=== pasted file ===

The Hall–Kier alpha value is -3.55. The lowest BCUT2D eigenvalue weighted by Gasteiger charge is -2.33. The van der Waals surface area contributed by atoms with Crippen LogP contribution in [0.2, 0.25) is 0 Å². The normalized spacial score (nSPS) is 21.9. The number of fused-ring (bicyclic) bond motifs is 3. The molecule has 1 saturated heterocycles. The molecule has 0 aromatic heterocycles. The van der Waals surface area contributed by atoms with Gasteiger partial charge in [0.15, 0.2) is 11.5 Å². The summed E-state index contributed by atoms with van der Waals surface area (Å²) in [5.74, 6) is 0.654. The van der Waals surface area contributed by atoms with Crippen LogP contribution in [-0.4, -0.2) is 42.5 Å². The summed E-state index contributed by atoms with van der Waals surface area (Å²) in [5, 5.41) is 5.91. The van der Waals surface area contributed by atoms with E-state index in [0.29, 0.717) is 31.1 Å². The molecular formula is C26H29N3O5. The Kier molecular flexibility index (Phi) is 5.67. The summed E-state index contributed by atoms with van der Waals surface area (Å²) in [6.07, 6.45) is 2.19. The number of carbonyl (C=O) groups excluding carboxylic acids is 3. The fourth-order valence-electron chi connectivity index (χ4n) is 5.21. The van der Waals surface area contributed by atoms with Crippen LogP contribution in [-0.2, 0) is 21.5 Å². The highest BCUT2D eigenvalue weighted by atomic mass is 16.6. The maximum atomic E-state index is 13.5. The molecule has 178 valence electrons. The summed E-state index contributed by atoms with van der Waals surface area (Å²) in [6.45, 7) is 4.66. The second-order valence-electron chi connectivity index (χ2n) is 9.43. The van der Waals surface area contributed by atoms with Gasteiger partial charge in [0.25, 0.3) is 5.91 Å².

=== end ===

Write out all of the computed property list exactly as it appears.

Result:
The Hall–Kier alpha value is -3.55. The lowest BCUT2D eigenvalue weighted by Gasteiger charge is -2.33. The van der Waals surface area contributed by atoms with Crippen LogP contribution in [0.2, 0.25) is 0 Å². The normalized spacial score (nSPS) is 21.9. The number of fused-ring (bicyclic) bond motifs is 3. The molecule has 1 saturated heterocycles. The molecule has 0 aromatic heterocycles. The van der Waals surface area contributed by atoms with Gasteiger partial charge in [0.15, 0.2) is 11.5 Å². The summed E-state index contributed by atoms with van der Waals surface area (Å²) in [5.74, 6) is 0.654. The van der Waals surface area contributed by atoms with Crippen LogP contribution in [-0.4, -0.2) is 42.5 Å². The summed E-state index contributed by atoms with van der Waals surface area (Å²) in [5, 5.41) is 5.91. The van der Waals surface area contributed by atoms with E-state index in [0.29, 0.717) is 31.1 Å². The molecular formula is C26H29N3O5. The Kier molecular flexibility index (Phi) is 5.67. The summed E-state index contributed by atoms with van der Waals surface area (Å²) in [6.07, 6.45) is 2.19. The number of carbonyl (C=O) groups excluding carboxylic acids is 3. The fourth-order valence-electron chi connectivity index (χ4n) is 5.21. The van der Waals surface area contributed by atoms with Crippen LogP contribution in [-0.2, 0) is 21.5 Å². The highest BCUT2D eigenvalue weighted by atomic mass is 16.6. The maximum atomic E-state index is 13.5. The molecule has 178 valence electrons. The summed E-state index contributed by atoms with van der Waals surface area (Å²) in [6.45, 7) is 4.66. The second-order valence-electron chi connectivity index (χ2n) is 9.43. The van der Waals surface area contributed by atoms with Gasteiger partial charge in [0.25, 0.3) is 5.91 Å².